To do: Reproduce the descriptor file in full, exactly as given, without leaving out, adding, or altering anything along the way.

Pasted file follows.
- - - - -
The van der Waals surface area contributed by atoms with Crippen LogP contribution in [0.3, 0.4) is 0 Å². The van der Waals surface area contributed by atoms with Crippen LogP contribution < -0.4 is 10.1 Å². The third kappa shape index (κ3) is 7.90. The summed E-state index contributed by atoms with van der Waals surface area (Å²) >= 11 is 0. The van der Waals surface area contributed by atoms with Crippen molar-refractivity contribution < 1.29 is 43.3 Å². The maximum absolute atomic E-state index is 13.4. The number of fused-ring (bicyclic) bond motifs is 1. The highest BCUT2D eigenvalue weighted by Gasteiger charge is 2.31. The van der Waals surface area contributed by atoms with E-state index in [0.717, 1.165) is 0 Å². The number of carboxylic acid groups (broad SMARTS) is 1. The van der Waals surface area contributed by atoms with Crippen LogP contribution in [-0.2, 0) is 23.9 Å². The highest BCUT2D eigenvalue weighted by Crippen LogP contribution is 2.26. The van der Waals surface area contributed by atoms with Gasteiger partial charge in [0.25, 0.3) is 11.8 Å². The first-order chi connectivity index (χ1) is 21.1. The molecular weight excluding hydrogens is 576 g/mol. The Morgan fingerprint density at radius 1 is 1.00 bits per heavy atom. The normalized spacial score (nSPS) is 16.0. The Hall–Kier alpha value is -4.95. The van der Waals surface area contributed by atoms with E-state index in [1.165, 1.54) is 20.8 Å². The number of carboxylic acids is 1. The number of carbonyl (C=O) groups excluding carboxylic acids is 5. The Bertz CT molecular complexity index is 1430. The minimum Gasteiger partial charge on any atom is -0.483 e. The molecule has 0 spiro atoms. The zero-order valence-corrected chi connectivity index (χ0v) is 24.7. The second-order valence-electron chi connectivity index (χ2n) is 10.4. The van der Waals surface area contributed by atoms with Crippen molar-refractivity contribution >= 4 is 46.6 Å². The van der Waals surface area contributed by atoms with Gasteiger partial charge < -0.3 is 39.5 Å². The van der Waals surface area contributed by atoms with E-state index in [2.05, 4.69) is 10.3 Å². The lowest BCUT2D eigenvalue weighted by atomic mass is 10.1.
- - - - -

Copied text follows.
The van der Waals surface area contributed by atoms with Crippen LogP contribution in [0.3, 0.4) is 0 Å². The van der Waals surface area contributed by atoms with Crippen LogP contribution < -0.4 is 10.1 Å². The third kappa shape index (κ3) is 7.90. The summed E-state index contributed by atoms with van der Waals surface area (Å²) >= 11 is 0. The van der Waals surface area contributed by atoms with Crippen molar-refractivity contribution < 1.29 is 43.3 Å². The maximum absolute atomic E-state index is 13.4. The number of fused-ring (bicyclic) bond motifs is 1. The highest BCUT2D eigenvalue weighted by Gasteiger charge is 2.31. The van der Waals surface area contributed by atoms with E-state index in [0.717, 1.165) is 0 Å². The number of carboxylic acid groups (broad SMARTS) is 1. The van der Waals surface area contributed by atoms with Crippen LogP contribution in [-0.2, 0) is 23.9 Å². The highest BCUT2D eigenvalue weighted by Crippen LogP contribution is 2.26. The van der Waals surface area contributed by atoms with Gasteiger partial charge in [0.25, 0.3) is 11.8 Å². The first-order chi connectivity index (χ1) is 21.1. The molecular weight excluding hydrogens is 576 g/mol. The Morgan fingerprint density at radius 1 is 1.00 bits per heavy atom. The normalized spacial score (nSPS) is 16.0. The Hall–Kier alpha value is -4.95. The van der Waals surface area contributed by atoms with E-state index in [1.165, 1.54) is 20.8 Å². The number of carboxylic acids is 1. The number of carbonyl (C=O) groups excluding carboxylic acids is 5. The Bertz CT molecular complexity index is 1430. The minimum Gasteiger partial charge on any atom is -0.483 e. The molecule has 0 spiro atoms. The zero-order valence-corrected chi connectivity index (χ0v) is 24.7. The second-order valence-electron chi connectivity index (χ2n) is 10.4. The van der Waals surface area contributed by atoms with Crippen molar-refractivity contribution >= 4 is 46.6 Å². The van der Waals surface area contributed by atoms with Gasteiger partial charge < -0.3 is 39.5 Å². The van der Waals surface area contributed by atoms with E-state index in [2.05, 4.69) is 10.3 Å². The lowest BCUT2D eigenvalue weighted by atomic mass is 10.1.